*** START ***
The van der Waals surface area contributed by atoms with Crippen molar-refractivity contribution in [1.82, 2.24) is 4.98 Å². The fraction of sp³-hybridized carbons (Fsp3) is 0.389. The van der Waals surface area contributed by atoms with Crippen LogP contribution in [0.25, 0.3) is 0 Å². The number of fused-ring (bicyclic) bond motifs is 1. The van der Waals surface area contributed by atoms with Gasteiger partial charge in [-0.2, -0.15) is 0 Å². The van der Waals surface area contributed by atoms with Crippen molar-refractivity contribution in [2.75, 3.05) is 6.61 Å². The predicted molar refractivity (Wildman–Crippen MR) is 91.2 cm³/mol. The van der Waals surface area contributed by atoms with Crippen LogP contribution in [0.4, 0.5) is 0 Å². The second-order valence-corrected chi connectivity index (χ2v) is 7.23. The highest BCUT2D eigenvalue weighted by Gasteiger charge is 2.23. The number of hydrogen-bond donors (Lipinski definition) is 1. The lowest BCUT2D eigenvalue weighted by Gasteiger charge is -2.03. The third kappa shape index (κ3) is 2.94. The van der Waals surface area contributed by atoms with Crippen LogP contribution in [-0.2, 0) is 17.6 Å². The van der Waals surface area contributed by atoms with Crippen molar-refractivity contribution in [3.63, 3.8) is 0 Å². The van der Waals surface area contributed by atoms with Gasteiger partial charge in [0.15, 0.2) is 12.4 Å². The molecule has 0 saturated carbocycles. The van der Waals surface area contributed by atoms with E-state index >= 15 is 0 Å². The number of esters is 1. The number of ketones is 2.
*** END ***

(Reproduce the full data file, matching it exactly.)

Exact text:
The van der Waals surface area contributed by atoms with Crippen molar-refractivity contribution in [1.82, 2.24) is 4.98 Å². The fraction of sp³-hybridized carbons (Fsp3) is 0.389. The van der Waals surface area contributed by atoms with Crippen LogP contribution in [0.25, 0.3) is 0 Å². The number of fused-ring (bicyclic) bond motifs is 1. The van der Waals surface area contributed by atoms with Gasteiger partial charge in [-0.2, -0.15) is 0 Å². The van der Waals surface area contributed by atoms with Crippen molar-refractivity contribution in [2.75, 3.05) is 6.61 Å². The predicted molar refractivity (Wildman–Crippen MR) is 91.2 cm³/mol. The van der Waals surface area contributed by atoms with Crippen LogP contribution in [0.4, 0.5) is 0 Å². The second-order valence-corrected chi connectivity index (χ2v) is 7.23. The highest BCUT2D eigenvalue weighted by Gasteiger charge is 2.23. The number of hydrogen-bond donors (Lipinski definition) is 1. The lowest BCUT2D eigenvalue weighted by Gasteiger charge is -2.03. The third kappa shape index (κ3) is 2.94. The van der Waals surface area contributed by atoms with Crippen LogP contribution in [-0.2, 0) is 17.6 Å². The van der Waals surface area contributed by atoms with Crippen molar-refractivity contribution in [3.63, 3.8) is 0 Å². The van der Waals surface area contributed by atoms with Gasteiger partial charge in [0.15, 0.2) is 12.4 Å². The molecule has 0 saturated carbocycles. The van der Waals surface area contributed by atoms with E-state index >= 15 is 0 Å². The number of esters is 1. The number of ketones is 2.